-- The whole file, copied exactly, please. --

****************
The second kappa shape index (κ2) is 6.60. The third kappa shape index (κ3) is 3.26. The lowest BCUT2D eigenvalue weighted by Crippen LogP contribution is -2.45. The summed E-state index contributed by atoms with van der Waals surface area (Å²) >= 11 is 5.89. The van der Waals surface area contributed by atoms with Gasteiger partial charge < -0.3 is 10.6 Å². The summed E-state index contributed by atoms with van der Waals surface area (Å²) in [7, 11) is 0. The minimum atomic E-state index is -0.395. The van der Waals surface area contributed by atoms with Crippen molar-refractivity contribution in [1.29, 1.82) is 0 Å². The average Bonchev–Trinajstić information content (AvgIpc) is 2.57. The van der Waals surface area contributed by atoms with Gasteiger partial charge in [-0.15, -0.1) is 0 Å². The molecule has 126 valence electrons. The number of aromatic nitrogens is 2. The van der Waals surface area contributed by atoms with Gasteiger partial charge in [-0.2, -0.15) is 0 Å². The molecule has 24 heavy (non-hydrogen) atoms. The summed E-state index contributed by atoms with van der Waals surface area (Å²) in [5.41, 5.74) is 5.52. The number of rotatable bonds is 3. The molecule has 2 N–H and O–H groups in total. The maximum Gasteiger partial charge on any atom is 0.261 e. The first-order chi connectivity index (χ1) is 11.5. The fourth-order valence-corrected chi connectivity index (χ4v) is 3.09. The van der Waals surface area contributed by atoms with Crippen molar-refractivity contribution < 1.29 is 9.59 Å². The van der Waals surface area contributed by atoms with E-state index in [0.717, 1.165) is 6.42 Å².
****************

The second kappa shape index (κ2) is 6.60. The third kappa shape index (κ3) is 3.26. The lowest BCUT2D eigenvalue weighted by Crippen LogP contribution is -2.45. The summed E-state index contributed by atoms with van der Waals surface area (Å²) >= 11 is 5.89. The van der Waals surface area contributed by atoms with Gasteiger partial charge < -0.3 is 10.6 Å². The summed E-state index contributed by atoms with van der Waals surface area (Å²) in [7, 11) is 0. The minimum atomic E-state index is -0.395. The van der Waals surface area contributed by atoms with Crippen molar-refractivity contribution in [1.29, 1.82) is 0 Å². The average Bonchev–Trinajstić information content (AvgIpc) is 2.57. The van der Waals surface area contributed by atoms with Gasteiger partial charge in [-0.15, -0.1) is 0 Å². The molecule has 126 valence electrons. The number of aromatic nitrogens is 2. The van der Waals surface area contributed by atoms with Gasteiger partial charge in [-0.2, -0.15) is 0 Å². The molecule has 24 heavy (non-hydrogen) atoms. The summed E-state index contributed by atoms with van der Waals surface area (Å²) in [5.41, 5.74) is 5.52. The number of rotatable bonds is 3. The molecule has 2 N–H and O–H groups in total. The maximum Gasteiger partial charge on any atom is 0.261 e. The first-order chi connectivity index (χ1) is 11.5. The fourth-order valence-corrected chi connectivity index (χ4v) is 3.09. The van der Waals surface area contributed by atoms with Crippen molar-refractivity contribution < 1.29 is 9.59 Å². The van der Waals surface area contributed by atoms with E-state index in [0.717, 1.165) is 6.42 Å².